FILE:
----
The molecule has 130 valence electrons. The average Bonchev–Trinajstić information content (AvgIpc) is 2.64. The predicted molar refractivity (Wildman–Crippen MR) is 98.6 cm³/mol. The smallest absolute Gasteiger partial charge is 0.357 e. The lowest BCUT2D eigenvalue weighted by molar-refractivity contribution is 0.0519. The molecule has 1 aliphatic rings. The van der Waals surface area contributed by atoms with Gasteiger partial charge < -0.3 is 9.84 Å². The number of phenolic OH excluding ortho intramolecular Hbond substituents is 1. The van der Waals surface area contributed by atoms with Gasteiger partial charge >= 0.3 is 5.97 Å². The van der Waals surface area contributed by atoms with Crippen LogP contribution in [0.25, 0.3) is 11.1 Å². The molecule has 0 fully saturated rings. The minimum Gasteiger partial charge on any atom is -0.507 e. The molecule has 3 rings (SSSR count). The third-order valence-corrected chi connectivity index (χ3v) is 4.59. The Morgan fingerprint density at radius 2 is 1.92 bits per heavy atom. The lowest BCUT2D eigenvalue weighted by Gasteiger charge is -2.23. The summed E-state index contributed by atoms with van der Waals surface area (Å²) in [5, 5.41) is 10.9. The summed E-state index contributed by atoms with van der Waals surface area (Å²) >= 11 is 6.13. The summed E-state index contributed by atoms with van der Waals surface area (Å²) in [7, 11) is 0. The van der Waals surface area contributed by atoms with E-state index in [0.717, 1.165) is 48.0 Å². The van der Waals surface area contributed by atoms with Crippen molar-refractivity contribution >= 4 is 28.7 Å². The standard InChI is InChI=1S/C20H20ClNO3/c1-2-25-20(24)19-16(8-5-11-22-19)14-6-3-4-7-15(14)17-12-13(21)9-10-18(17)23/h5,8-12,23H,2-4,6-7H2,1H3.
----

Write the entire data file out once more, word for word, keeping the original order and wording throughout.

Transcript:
The molecule has 130 valence electrons. The average Bonchev–Trinajstić information content (AvgIpc) is 2.64. The predicted molar refractivity (Wildman–Crippen MR) is 98.6 cm³/mol. The smallest absolute Gasteiger partial charge is 0.357 e. The lowest BCUT2D eigenvalue weighted by molar-refractivity contribution is 0.0519. The molecule has 1 aliphatic rings. The van der Waals surface area contributed by atoms with Gasteiger partial charge < -0.3 is 9.84 Å². The number of phenolic OH excluding ortho intramolecular Hbond substituents is 1. The van der Waals surface area contributed by atoms with Gasteiger partial charge >= 0.3 is 5.97 Å². The van der Waals surface area contributed by atoms with Crippen LogP contribution in [0.25, 0.3) is 11.1 Å². The molecule has 0 fully saturated rings. The minimum Gasteiger partial charge on any atom is -0.507 e. The molecule has 3 rings (SSSR count). The third-order valence-corrected chi connectivity index (χ3v) is 4.59. The Morgan fingerprint density at radius 2 is 1.92 bits per heavy atom. The lowest BCUT2D eigenvalue weighted by Gasteiger charge is -2.23. The summed E-state index contributed by atoms with van der Waals surface area (Å²) in [5, 5.41) is 10.9. The summed E-state index contributed by atoms with van der Waals surface area (Å²) >= 11 is 6.13. The summed E-state index contributed by atoms with van der Waals surface area (Å²) in [7, 11) is 0. The van der Waals surface area contributed by atoms with E-state index in [0.717, 1.165) is 48.0 Å². The van der Waals surface area contributed by atoms with Crippen molar-refractivity contribution >= 4 is 28.7 Å². The standard InChI is InChI=1S/C20H20ClNO3/c1-2-25-20(24)19-16(8-5-11-22-19)14-6-3-4-7-15(14)17-12-13(21)9-10-18(17)23/h5,8-12,23H,2-4,6-7H2,1H3.